By Andrea Sachs
Washington Post Staff Writer
Sunday, June 13, 2010; F01
Shawn Kennington and his family were splashing around in the warm Gulf of Mexico waters off Florida's Pensacola Beach when they had to come ashore. Tar balls -- not seaweed strands, their original diagnosis -- had attached themselves to the back and legs of one of Kennington's daughters. Kennington washed the slime off.
The next morning, oil spill be damned, the family returned to the beach, to collect shells, build sand castles and relish their holiday.
"We are still able to enjoy the beach and water," Kennington, the mayor of Pittsburg, Tex., said by phone from the beach last week. "It's not perfect like it was in the past, but it's not a disaster. I think we made the right move coming down."
If the communities along the gulf, which is growing slicker by the day after the April 20 drilling rig explosion, could handpick their visitors, they would order thousands of Kenningtons -- and Morrises. Bruce Morris, who lives outside Fort Worth, did not vacillate over an upcoming trip to Sandestin Golf and Beach Resort, 60 miles from Pensacola in Destin, Fla. The mortgage loan specialist was visiting, no question.
"I don't care if there are tar balls, tornadoes, hurricanes or hellfire. I'm going to be there," Morris said of his 24th stay at the luxury property. "It would almost be sacrilege if I didn't go."
This impassioned commitment to traveling to the beleaguered area may be unusual, but some think it hints at an incipient brand of oil-inspired tourism. Just as 9/11 and Hurricane Katrina attracted waves of volunteer travelers eager to assist the communities affected by those disasters, the gulf could eventually attract its own form of sympathy travel.
But the key word is "eventually." For the moment, along with the Goings are a whole lot of Nots. After four days of tough conversations with his wife and two sons, Scott Maloney decided to cancel his family's trip to Orange Beach, Ala. They were set to fly down from Cleveland on June 19, until globs started appearing on the shores, forcing the Alabama Department of Public Health to issue a swimming advisory. "We really tossed and turned, not wanting to cancel," said Maloney. "But it's my only vacation of the year, and I wouldn't want to jeopardize it."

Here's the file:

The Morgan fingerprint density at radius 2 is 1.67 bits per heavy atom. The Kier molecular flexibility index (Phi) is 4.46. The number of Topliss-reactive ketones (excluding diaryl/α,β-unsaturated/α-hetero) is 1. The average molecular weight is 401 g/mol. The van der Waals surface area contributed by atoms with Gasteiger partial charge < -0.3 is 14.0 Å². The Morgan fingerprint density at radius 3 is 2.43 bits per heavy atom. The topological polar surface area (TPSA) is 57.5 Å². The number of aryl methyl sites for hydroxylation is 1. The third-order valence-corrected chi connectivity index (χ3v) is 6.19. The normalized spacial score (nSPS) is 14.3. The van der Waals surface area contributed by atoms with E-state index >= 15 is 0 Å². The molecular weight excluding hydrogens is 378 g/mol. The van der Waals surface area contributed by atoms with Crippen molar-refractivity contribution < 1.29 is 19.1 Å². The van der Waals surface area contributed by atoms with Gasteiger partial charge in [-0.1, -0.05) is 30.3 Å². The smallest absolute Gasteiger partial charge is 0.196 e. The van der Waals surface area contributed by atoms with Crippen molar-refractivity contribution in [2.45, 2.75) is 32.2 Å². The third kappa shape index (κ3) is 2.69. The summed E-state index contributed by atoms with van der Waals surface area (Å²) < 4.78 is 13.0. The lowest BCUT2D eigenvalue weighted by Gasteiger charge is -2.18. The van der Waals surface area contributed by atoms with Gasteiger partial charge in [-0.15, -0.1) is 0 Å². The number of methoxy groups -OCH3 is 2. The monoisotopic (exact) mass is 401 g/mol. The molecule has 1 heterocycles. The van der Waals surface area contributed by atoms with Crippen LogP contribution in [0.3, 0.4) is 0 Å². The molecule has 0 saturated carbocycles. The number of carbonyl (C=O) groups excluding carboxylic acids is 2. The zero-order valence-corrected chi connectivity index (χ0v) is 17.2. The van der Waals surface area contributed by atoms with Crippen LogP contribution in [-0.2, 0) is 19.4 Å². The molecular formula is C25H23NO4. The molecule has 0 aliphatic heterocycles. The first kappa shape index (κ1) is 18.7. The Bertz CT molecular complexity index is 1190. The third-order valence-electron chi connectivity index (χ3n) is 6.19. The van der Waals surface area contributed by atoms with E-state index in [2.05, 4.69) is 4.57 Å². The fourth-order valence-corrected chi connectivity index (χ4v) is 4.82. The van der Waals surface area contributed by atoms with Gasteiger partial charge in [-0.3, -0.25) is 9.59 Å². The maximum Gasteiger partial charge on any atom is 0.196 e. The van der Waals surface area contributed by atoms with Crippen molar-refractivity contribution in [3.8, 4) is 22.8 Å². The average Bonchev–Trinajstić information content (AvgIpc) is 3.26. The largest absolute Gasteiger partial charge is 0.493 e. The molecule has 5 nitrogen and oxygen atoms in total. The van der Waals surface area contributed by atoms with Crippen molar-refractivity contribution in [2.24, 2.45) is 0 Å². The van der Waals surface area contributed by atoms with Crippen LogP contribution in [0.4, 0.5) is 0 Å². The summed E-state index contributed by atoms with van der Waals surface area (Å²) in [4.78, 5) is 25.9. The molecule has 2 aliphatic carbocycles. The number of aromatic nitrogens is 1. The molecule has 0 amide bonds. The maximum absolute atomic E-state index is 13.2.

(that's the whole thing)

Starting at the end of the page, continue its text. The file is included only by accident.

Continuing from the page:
As the oil continues to fan out like the inky spray of a squid, travelers are grappling with a tough decision: visit or cancel. To date, glossy sheens and goopy tar balls have surfaced in parts of Mississippi, Alabama, Louisiana and northwest Florida. Depending on the direction of the winds and currents and the arrival of a hurricane (it is the season, after all), the oil could drift east to Key West and even spoil the Atlantic. Or it could float west to Texas and Mexico. There are so many unknowns and uncertainties -- not what a traveler desperate for some beachy R&R wants to hear.
"Why would you spend money here when you can go to a pristine beach?" asked Abraham Pizam, dean of the University of Central Florida's Rosen College of Hospitality Management. "Why would you want to just sit at your hotel window and watch the spill?"
Before jettisoning your plans, however, consider a map of the South. At press time, evidence of the spill had appeared only in pockets along the coastline: by the mouth of the Mississippi River in southeast Louisiana and on the beach of Grand Isle State Park; in Gulf Shores, Orange Beach and Fort Morgan in Alabama; and at Pensacola and Perdido Key in northwest Florida. "You can walk a mile and not see any, and then you'll see a batch," said Ashley Chisholm, spokeswoman for the Pensacola Convention and Visitors Bureau. "It's just in spots."
Considering the full length of the gulf shoreline -- 4,000 miles from the Florida Keys to Cabo Catoche in Mexico's Yucatan -- the affected areas amount to a small patch.
"A lot of people don't know the Gulf of Mexico well and think it's a giant pool of oil," said Larry Crowder, director of the Duke University Center for Marine Conservation. "Most of the areas in the gulf are safe, and you can still have a great vacation."
To keep visitors abreast of daily or even hourly changes, tourism boards and travel industry entities are churning out a steady stream of information, including beach closures, health advisories and contact numbers for reporting tar balls and injured wildlife. For example, at VisitFlorida.com, the state's official tourism marketing corporation has created a "Florida Live" page that features an interactive map dotted with icons for hyper-local Twitter tweets and beach-cam views.
On an early evening last week, the image of Pensacola Beach near the Island Empress resort showed antlike figures, some very pink, swimming in the turquoise water or lazing belly-down in chairs. A boat with a rainbow-colored sail slowly progressed toward the edge of the screen. Guests also post photos of the various beaches around the state, with such "wish you were here" sentiments as, "Quiet morning stroll on Perdido Key. The Northwest Florida coast is clear."
"The states are not trying to get you to take a vacation in an unpleasant place," said Crowder. "They are trying to differentiate between the areas that are risky and the ones that are safe."